Journal: Tuesday 14 January 2003
It was very early morning when we left Minya and the weak daylight was fighting with the thick mist rising from the river as we drove north on the long journey towards Cairo. We were travelling on the road along the west bank of the Nile rather than the faster but boring desert road and we had several changes of police escort as we passed from one traffic district to the next. I slept much of the way in the back of the taxi, snugly bundled up in my fleece and a heap of blankets because the air was cold and damp and we’d had a late night last night, Jane and I talking into the small hours. Near Beni Suef Abdul stopped and bought a big bag of delicious hot falafel for breakfast from a roadside stall and by the time we had stopped a little later for a couple of cups of strong black ‘ahwa I was feeling more awake. The Beni Suef police came as far as Meidum with us and then we were free at last. For the first time in a week and a half we no longer needed to be escorted as we came closer to Cairo.
I think we were all feeling tired from our travels of the last week and by the time we arrived at Meidum Pyramid none of us felt like making much of an effort. The mist had cleared but the sky was still leaden with cloud and a cool breeze made us shiver at the exposed site. The pyramid was open but no-one felt like going inside. We walked around the strange-looking structure, a bizarre tower built in steps, three of which remain without the casing stones, surrounded by a huge mound of rubble around the bottom of the pyramid. Generally ascribed to the Dynasty IV king Snefru, it is thought to be the earliest ‘true’ pyramid; i.e deliberately designed in seven steps in a pyramid shape. From a distance it reminds me of the ‘Devil’s Tower’ in the Close Encounters movie. The most interesting feature here is the small offering chapel on the eastern side which was probably a forerunner to the later larger mortuary temples. Two very tall stelae are still in situ on either side of the entrance but were left uninscribed. Meidum pyramid also had the new feature of a causeway – almost 200m long, which probably ended in a valley temple that so far has not been discovered, but the causeway can be clearly seen.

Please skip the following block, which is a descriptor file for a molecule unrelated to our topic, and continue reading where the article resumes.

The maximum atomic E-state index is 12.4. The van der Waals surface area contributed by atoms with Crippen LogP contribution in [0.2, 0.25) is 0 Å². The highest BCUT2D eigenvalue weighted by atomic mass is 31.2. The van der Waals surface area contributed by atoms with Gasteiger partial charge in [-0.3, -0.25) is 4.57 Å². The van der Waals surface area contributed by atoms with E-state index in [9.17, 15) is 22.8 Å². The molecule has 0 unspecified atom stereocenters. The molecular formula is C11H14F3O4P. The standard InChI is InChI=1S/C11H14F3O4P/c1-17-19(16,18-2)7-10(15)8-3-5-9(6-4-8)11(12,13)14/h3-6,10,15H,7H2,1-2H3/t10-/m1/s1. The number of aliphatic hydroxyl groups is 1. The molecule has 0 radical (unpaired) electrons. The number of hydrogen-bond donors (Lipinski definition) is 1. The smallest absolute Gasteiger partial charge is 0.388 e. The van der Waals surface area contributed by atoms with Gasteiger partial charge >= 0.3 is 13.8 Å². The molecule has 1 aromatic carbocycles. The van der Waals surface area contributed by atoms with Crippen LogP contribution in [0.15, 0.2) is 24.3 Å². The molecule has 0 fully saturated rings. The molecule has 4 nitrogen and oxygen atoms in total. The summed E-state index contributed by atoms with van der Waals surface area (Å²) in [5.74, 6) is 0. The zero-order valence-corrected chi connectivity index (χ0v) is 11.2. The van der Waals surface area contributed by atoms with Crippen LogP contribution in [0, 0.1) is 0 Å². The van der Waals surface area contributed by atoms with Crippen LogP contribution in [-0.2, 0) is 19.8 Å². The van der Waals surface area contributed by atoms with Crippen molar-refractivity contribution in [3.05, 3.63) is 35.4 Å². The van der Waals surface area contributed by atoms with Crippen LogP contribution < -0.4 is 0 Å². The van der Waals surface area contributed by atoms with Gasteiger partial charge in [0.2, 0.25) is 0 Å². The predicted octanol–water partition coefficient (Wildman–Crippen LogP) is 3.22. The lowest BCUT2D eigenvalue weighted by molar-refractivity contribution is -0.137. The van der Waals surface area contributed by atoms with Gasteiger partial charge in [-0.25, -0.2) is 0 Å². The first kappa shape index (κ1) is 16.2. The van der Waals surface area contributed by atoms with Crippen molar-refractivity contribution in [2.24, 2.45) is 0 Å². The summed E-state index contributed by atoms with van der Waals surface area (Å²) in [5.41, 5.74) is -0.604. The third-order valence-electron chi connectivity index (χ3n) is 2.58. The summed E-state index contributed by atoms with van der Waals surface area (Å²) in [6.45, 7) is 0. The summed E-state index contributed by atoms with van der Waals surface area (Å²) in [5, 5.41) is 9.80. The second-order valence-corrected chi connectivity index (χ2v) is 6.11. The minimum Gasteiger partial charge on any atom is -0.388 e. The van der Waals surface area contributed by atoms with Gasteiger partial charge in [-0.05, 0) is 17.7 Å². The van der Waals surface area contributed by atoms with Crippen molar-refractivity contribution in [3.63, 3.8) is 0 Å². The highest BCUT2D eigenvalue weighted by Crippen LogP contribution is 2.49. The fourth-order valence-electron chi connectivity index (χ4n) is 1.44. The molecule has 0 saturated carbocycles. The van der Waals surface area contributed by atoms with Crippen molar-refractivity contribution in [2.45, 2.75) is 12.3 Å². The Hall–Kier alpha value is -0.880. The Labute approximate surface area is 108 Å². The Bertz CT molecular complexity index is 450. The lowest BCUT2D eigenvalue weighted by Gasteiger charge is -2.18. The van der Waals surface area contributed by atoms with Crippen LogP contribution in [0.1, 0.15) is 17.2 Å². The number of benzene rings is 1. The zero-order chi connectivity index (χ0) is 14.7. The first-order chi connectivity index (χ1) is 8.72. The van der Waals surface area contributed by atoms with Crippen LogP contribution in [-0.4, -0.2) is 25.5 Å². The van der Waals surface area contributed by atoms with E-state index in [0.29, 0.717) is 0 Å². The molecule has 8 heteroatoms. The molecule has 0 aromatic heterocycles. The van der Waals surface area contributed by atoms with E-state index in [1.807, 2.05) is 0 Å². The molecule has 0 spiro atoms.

It is well known that Snefru went on to practice his pyramid building at Dashur – the Bent Pyramid and the Red Pyramid were both built by this king. There is also a tiny step pyramid at Seila, which has recently been attributed to Snefru during excavations in the late 1980s. It is still unknown why Snefru abandoned the Meidum pyramid and his residential city of Djedsnefru with its necropolis to move to Dashur, as it seems likely that the Meidum structure did not collapse until at least the New Kingdom. Snefru’s pyramid at Meidum was surrounded by many private burials of Dynasty IV – the first newly established elite cemetery since the archaic necropolis at Saqqara. The mastaba cemeteries are located to the north and east of the pyramid and provided some of the most well known of the Old Kingdom statuary and paintings, especially two of my favourite pieces, the ‘Meidum Geese’ from the tomb of Nefermaat and the statue of Rahotep and Nofret from Rahotep’s mastaba, both now in Cairo Museum. A couple of the decorated mastabas were open but they were about a kilometre away, unlit and we couldn’t take photographs, so we didn’t bother walking over to them. We were all feeling so lazy today!